What game should be Favre reunion, and should No. 4 be retired then?
Brett Fare in his last victory as a Packers quarterback, against the Seattle Seahawks in the NFC Divisional Playoff in January 2008. Image by Milwaukee Journal Sentinel
The release of the NFL schedule on Wednesday has given Packers fans a chance to consider when a reunion should happen, and when a jersey retirement should happen, for the most simultaneously-loved-and-loathed player in team history.
Yes, we're talking about record-setting quarterback Brett Favre, a lightning rod for emotion among followers of the green and gold.
I can't share in the eagerness to honor a guy who remorselessly forced his way out of Green Bay & sexually harassed women in the workplace.— Brian Carriveau (@BrianCarriveau) April 24, 2014
@BrianCarriveau me either. Lost a lot if respect when it became a revenge tour. Text messages only strengthened that dislike.— Kelly (@ceallaigh_k) April 24, 2014
While it's still quiet on the ol' Tweeter, want to just throw something out there re: why Favre should return to Lambeau Thu night vs MN...— John Rehor (@jrehor) April 24, 2014
Monday Night Football game against the team that drafted him, seems like a decent fit for Favre to get his jersey retired.— cob731 (@ob731) April 24, 2014
There is a lot to consider with a possible Packers/Favre reunion this year, but let's break it down into two areas:
1) Should a Favre comeback visit of any sort in Green Bay happen, and if so, when?
What does Favre bring to the table for a reunion, and possibly a retirement of his jersey?
- Statistically, the finest retired quarterback to ever play in a Packers uniform and a quarterback who re-wrote the NFL record book.
- A signal-caller whose made football more fun to watch, and who used that fun to create an artistic expression of his sense of what the game should be, perhaps better than any quarterback the NFL has ever seen. He arguably brought more fans to the Packers, and to the game, than any player in the annals of the team or sport.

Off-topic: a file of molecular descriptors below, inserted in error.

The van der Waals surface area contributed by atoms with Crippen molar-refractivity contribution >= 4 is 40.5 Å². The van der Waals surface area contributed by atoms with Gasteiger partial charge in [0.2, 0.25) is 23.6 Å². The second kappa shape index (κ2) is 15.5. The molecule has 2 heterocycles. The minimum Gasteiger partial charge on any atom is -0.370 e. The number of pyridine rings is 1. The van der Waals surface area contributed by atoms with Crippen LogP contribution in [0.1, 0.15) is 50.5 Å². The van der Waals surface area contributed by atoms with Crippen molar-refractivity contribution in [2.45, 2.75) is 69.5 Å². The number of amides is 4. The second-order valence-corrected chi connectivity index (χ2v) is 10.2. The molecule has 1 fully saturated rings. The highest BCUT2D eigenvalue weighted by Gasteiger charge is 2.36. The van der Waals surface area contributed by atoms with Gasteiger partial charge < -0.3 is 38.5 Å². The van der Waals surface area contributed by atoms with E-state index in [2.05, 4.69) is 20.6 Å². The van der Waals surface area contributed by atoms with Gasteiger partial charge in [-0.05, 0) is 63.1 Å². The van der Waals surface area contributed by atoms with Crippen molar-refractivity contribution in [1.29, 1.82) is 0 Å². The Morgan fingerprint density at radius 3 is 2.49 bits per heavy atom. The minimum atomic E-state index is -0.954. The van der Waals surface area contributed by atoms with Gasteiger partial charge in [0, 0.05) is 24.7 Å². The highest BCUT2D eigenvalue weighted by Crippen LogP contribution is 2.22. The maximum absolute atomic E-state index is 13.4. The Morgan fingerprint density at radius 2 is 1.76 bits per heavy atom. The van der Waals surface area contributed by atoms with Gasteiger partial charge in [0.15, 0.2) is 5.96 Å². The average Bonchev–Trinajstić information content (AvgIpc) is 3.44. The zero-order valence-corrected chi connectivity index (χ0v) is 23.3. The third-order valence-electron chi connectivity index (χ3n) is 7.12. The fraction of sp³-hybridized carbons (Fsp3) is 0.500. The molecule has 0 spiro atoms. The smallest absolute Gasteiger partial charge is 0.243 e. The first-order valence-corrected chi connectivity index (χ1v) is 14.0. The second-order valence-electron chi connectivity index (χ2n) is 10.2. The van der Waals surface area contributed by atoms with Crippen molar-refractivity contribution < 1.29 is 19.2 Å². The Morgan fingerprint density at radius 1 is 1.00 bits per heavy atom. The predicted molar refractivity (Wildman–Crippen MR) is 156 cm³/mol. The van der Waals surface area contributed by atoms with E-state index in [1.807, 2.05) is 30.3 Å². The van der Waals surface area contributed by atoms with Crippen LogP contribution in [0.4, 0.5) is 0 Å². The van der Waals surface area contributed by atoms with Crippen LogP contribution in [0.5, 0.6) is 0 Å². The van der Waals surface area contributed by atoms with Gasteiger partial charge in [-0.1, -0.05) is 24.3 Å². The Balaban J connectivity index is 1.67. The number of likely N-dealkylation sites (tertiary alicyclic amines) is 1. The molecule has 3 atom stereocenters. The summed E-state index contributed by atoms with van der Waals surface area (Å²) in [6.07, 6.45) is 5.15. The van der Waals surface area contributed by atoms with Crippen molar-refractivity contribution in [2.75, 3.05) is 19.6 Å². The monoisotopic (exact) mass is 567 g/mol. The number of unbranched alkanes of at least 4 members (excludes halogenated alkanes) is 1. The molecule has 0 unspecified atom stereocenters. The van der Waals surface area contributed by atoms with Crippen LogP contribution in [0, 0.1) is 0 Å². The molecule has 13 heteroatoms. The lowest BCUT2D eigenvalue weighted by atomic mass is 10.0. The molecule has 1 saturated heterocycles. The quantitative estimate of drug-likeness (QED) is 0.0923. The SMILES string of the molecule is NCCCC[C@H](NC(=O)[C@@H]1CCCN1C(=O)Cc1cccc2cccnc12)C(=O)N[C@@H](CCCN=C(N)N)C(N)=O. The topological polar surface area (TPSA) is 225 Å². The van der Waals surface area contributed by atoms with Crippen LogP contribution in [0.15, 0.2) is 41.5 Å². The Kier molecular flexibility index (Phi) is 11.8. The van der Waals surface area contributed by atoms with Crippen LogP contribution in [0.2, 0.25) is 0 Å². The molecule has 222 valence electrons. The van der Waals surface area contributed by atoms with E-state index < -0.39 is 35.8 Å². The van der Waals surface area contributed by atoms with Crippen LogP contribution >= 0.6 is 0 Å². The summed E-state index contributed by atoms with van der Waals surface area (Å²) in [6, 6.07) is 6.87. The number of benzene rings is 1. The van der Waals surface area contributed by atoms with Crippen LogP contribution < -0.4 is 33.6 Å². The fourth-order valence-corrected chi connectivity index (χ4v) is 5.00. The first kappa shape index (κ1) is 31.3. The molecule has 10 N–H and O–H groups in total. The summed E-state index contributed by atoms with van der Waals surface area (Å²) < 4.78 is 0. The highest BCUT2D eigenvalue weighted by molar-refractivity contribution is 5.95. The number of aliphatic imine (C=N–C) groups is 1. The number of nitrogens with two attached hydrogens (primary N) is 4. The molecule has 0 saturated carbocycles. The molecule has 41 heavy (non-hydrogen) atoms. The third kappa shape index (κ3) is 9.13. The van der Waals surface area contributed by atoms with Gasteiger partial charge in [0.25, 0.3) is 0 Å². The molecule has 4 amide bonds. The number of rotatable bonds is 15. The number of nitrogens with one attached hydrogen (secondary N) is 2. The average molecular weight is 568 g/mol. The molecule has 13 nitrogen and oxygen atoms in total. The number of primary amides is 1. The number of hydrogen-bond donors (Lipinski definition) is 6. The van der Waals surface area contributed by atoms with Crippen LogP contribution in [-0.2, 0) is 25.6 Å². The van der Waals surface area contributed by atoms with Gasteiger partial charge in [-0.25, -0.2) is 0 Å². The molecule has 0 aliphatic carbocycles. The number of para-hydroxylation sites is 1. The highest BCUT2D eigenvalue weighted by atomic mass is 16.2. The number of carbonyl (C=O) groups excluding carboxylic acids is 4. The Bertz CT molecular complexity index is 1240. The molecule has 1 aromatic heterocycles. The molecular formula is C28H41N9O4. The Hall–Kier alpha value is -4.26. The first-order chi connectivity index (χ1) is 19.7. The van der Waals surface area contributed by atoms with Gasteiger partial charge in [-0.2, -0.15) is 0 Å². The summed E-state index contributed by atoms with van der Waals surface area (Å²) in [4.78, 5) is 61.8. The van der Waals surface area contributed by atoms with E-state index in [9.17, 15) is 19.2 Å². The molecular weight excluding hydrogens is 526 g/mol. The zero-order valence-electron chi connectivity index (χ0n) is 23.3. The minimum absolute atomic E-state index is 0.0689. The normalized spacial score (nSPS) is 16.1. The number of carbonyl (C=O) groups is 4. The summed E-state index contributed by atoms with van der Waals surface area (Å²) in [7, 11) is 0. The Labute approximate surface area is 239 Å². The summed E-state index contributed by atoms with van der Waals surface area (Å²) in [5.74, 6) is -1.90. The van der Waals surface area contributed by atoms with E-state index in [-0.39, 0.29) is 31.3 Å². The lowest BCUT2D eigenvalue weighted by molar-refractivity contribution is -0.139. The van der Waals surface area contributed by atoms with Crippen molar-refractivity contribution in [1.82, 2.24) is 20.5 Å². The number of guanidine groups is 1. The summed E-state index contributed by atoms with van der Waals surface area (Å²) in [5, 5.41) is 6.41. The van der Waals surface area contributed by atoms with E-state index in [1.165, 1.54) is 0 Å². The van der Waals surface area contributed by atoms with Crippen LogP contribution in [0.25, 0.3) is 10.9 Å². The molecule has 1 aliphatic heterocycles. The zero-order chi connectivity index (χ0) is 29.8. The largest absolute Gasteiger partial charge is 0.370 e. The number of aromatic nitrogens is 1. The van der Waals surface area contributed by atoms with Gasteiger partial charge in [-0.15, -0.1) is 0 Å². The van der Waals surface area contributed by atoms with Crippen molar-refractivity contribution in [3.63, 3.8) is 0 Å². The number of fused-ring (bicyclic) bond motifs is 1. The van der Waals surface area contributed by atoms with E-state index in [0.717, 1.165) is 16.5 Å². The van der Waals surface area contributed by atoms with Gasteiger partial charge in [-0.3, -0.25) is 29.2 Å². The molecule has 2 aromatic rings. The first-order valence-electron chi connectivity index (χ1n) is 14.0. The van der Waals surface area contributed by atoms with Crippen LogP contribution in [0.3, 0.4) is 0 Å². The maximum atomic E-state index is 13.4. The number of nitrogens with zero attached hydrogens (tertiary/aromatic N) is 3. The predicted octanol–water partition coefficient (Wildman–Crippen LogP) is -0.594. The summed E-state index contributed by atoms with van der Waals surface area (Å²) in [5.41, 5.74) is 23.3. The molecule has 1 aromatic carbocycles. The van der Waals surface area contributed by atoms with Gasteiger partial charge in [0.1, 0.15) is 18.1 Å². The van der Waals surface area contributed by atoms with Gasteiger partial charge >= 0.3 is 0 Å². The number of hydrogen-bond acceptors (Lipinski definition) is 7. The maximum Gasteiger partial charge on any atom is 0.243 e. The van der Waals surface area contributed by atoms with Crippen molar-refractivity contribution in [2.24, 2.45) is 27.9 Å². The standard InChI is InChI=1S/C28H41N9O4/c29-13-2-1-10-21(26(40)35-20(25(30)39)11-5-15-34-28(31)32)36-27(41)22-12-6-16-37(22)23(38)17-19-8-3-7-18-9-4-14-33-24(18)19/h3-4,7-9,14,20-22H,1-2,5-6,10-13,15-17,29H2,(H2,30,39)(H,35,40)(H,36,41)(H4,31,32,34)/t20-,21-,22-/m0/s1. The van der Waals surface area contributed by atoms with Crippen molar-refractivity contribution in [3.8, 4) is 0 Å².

- A quarterback with just one championship compared to five for Bart Starr and four for Arnie Herber, who won that many titles in the 30's but doesn't have his number retired. In seven of 10 Packers playoff losses in his career, Favre threw two or more interceptions.
- A quarterback who, in the eyes of many, chose to leave the franchise and entered into a three-year period of "sticking it" to his former team - a horribly messy divorce.
- A one-year period of detente and, in many cases, forgiveness for the wrongs he was perceived to have committed.
It has been long expressed by Packers president Mark Murphy that he wants a reunion to happen, so it seems like the "if" question has been answered by the organization.
However, Murphy says that a 2013 reunion reportedly didn't happen because of his coaching job as offensive coordinator with Oak Grove High School in Mississippi. The season happily went long enough that it meant a state championship, and a conflict with many Packers home games.
No matter what, two Packers home games could provide the opportunity to avoid such conflicts in 2014:
- Monday, Dec. 8 vs. Atlanta (probably days after the yet-unscheduled Mississippi state football title games)
- Sunday, Dec. 28 vs. Detroit
Yes, that means flying up from the much-warmer Gulf of Mexico to potentially frigid Green Bay - just the kind of weather that provided the setting for many Favre masterpieces at Lambeau Field.
Still, those days potentially preview when Favre might come up for a reunion. The more likely day would be Monday night, so the whole nation could see a halftime speech and other activities connected to the visit.
If it's Detroit, it may just be a regional TV audience for what might be a meaningless late-season game in terms of playoff positioning. However, that Detroit game might give a potentially meaningless game some much bigger meaning.